One of Downtown’s Very Best Strolling Streets

This is the fourth in a series of fortnightly monthly occasional walks, on streets chosen more or less at random. Because when you slow down, you see so much more.

It was E. Canon Perdido that made me realize what a rewarding walking city Santa Barbara is—the mountains in the distance, the variety of architecture, the quirky details…. I could happily walk it all the time (and I still wish I had pursued the funky house that came available last fall, but more on that in a bit).

For this outing, I started at Santa Barbara Street, after a visit to C’est Cheese, and stayed on the south side as I headed east (moving to the north side for the return), mainly so I wouldn’t have to cross the street over and over again. An added benefit to this strategy is that you can see details on one side and the bigger picture on the other—which is handy considering how many of the buildings between Santa Barbara and Laguna are above street level.

This is what I mean by the mix of architecture: the Legal Aid Foundation’s sweet cottage, Vining Construction’s midcentury-modern office, an old adobe, a stone garage….

Not all of it is good, of course.

222 E. Canon Perdido is one of two large developments on the street. From a report submitted to the city: “The applicant, 222 East Canon Perdido Street LLC, proposes to construct a three-story, seven-unit residential project on the property which is currently developed with a three-story commercial building built in 1978 to the design of Don Sharpe. The commercial building would remain and be converted to office condominiums.”

There were two properties on the street that we looked at during our house hunt. One is still available: 310 E. Canon Perdido is half of a building tucked off the street; you can enter through the wooden door or just walk down the driveway. It would make an excellent pied-à-terre, but perhaps the price ($2.5 million) is still too high for that.

And then there’s 331 E. Canon Perdido, which is nothing special from the outside and truly fabulous inside. Or at least I think it could be—and someone else must have agreed, because it sold in October for $1.966 million, well over the $1.7 million asking price. The listing photos are here.

West of Laguna, the street gets a bit less fascinating. I was delighted to come across paperwhites in the wild, so to speak, along with this row of bungalows and the cannon outside the Santa Barbara National Guard Armory. The latter complex has either become part of Santa Barbara Unified School District or will be.

Approaching Milpas, things perk up with architect Jeff Shelton’s Small Cow House at 805 E. Canon Perdido. Here’s a video tour of the inside.

The second big development is Plaza Riviera at 835 E. Canon Perdido. Developer Presidio Capital Partners has a page on its website about the “41-unit upscale multifamily project,” along with more renderings. I wouldn’t have minded a more interesting design; this street can handle it.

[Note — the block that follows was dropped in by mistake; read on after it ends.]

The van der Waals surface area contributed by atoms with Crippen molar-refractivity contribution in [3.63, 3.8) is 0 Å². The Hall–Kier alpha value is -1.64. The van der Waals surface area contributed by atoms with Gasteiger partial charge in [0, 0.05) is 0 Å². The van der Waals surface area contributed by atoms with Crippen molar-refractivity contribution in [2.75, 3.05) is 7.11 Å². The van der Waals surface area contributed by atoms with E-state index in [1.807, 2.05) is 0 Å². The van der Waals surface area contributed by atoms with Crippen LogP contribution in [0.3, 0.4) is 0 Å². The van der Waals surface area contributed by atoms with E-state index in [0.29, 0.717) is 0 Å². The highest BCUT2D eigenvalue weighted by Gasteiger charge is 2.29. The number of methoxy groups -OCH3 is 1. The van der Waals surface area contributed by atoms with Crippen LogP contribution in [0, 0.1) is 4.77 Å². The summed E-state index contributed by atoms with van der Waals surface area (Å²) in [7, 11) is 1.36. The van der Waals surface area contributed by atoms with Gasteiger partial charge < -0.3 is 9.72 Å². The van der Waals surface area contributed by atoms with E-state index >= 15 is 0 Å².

835 is also the address of the building housing Bossie’s Kitchen and the offices of McConnell’s Fine Ice Creams. Shame on the vandal who defaced the cow—and, really, is that the best he/she could come up with?

East of Milpas is all residential. After East Street veers off to the left, the street continues for a tiny bit, but the “dead end” warning spray-painted on the street seemed like a good moment to turn around.

The view to the east isn’t too shabby, either.

On the way back, details caught my eye—and, again, you absorb so much more when you walk than when you drive. For instance, I had never before noticed the entrance to Randall House Rare Books, in a 19th-century adobe on Laguna just below E. Canon Perdido. I was running short on time, so I saved it for another visit.

I have such affection for El Caserio, an enclave on the north side of E. Canon Perdido, west of Garden Street. If you’ve never strolled through it, you really must. Here’s an Architectural Digest article on one of the houses.

Exiting onto Garden Street, I spotted a truly impressive misspelling.

Before I knew it, I was in the heart of downtown—the Presidio, the Lobero Theatre, yet another wine-tasting room….

Across the street is one of my favorite old buildings, which has somehow survived amid a rising sea of parking lots. Float Luxury Spa is a lovely place for a massage, and Madame Rosinka has what might be the best office in town. She also has one on Stearns Wharf, as well as in Millbrae and Studio City. So many places to throw your money away!

I always stop into the post office, even if just to admire the architecture.

I’ve never been inside the Presidio proper—I will, someday—but I did stop into El Cuartel, across the street. It’s “the oldest standing residence in California, built [in 1788] as quarters for Presidio families.”

Is it just me, or does this guy look like Adam Driver?

And I think this orange tree exists just to taunt visitors from colder climates.

Informational signs explain that the area was once home to Old China Town and Japantown. The tilde on “Cañon” is interesting; I wonder when the street name lost it.

Restaurant Guy says a French bakery is opening at 130 E. Canon Perdido. Actually, he says it’s at 34 E. Canon Perdido, but he means 130 if he’s talking about the former Miso Hungry space. Whatever! If they make a quality croissant, I’ll be back.

Know of a street that warrants a close-up? Email [email protected].

Montecito’s Prestigious Picacho Lane
Whitney Avenue in Summerland
School House Road and Camphor Place


One Comment

Hugh M

I’m liking these walking posts, especially this one touching on the Presidio Neighborhood. I often allow extra time to walk instead of driving from my home in San Roque if I have business or an engagement downtown.